Previous month:
August 2012
Next month:
October 2012

September 2012

Anticipation: The Emperor's New Phone

Great innovation delivers beyond the expected.  This is the magic that has defined tech and media revolution over the past decade.  But when we know what to expect, when are no longer amazed.  Whether it's a new phone or a new social technology, we anticipate, we revel in disruption.  

But the greatest value big tech, big data and new media can bring is to raise our expectations by anticipating tomorrow's need.  We were amazed by Siri when the virtual assistant appeared to understand what our natural language.  We were amazed by Google Now when Google promised to anticipate our upcoming queries.  The next generation of tech is not going anticipate our next question, but answer our question before we consciously ask them.  

Anticipation is going to be a big word.  It's where big data is going, it's where mobile and social data are heading and it's what wearable and always-on technology will enable.  Anticipation.  It's a big idea.  It's bigger than any of these trends on their own.  It's our future.



And then there's this:

When there is no "right" way to go - American Airlines and Down Syndrome Passengers in First Class

American Airlines Down SyndromeAmerican Airlines is getting hammered in the media, Facebook and Twitter for reportedly blocking a teen with Down syndrome and a first class from boarding the plane.  This story is close to me personally as much of my family spent a good deal of time working with this population.

From a less emotional perspective however, this is clearly a tough call.  What should American have done?  According to the NBC report, the airline reports that the passenger in question demonstrated questionable behavior prior to the flight.  The pilot became concerned and made the call not to allow the potentially disturbing passenger onto the plane.  It's a sensitive area, and there is no good answer.  The airline would have been dinged if they allowed an unstable passenger to board first class, and they are sure going to get it from the public now that they made the call.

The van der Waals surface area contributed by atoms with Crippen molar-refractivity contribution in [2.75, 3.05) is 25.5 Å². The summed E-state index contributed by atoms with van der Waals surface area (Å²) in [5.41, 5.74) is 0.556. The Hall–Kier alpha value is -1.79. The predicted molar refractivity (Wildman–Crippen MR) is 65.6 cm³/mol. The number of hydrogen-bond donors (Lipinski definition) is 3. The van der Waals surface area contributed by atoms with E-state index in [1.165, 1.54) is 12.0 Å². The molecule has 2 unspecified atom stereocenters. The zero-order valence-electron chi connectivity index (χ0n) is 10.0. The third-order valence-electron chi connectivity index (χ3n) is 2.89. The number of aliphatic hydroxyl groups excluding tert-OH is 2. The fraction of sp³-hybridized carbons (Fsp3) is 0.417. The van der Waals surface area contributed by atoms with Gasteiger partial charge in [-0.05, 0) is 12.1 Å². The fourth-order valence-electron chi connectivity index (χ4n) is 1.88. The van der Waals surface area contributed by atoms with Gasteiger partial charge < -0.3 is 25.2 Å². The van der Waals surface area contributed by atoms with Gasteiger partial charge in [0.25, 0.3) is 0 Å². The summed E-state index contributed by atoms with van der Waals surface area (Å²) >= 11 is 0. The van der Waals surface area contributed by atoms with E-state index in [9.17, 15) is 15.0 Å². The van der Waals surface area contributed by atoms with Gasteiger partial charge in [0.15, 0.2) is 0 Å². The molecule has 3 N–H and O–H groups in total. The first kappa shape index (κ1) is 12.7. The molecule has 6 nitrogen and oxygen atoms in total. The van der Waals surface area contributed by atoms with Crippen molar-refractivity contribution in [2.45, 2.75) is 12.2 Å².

What can American do now?


Firstly, American needs address their public directly and honestly.  Opening a social media channel creates a social contract with the community that cannot be discarded at their convenience.  


Strategies for participating in these delicate conversations take time to develop.  The community does not appreciate nor do they understand silence.  American should openly and honestly say that they care deeply about all of their customers and will report back to the community with their findings and action items.  Set a timeline.

Be Human

Nobody cares for corporate statements.  Looking right to your management but failing in the eyes of the community is a business communications failure and will be seen as such in the long run.  Even if you were right, eat a bit of humble pie.  Showing the world that you are human and that you care will make you relatable and sympathetic.

Engage Smarters

You won't win over an angry public by engaging every one of them individually.  Activate your advocates by presenting a reasonable response and demonstrating your desire to do right both today and moving forward.  Don't ignore your public, but don't get into a conversation you cannot afford to scale.

Give Us A Reason To Believe

Make your action plan real.  Don't let it happen again.  This is the greatest reason for your community and your advocates to believe, to advocate and to continue to patronize your business.

UPDATE: American "replied" to this story using the Notes feature in Facebook yesterday.  This is poor usage of the platform.  Notes are rarely broadcast to fans and have minimal visibility on brand pages.  There is little point in replying if nobody knows you are doing it.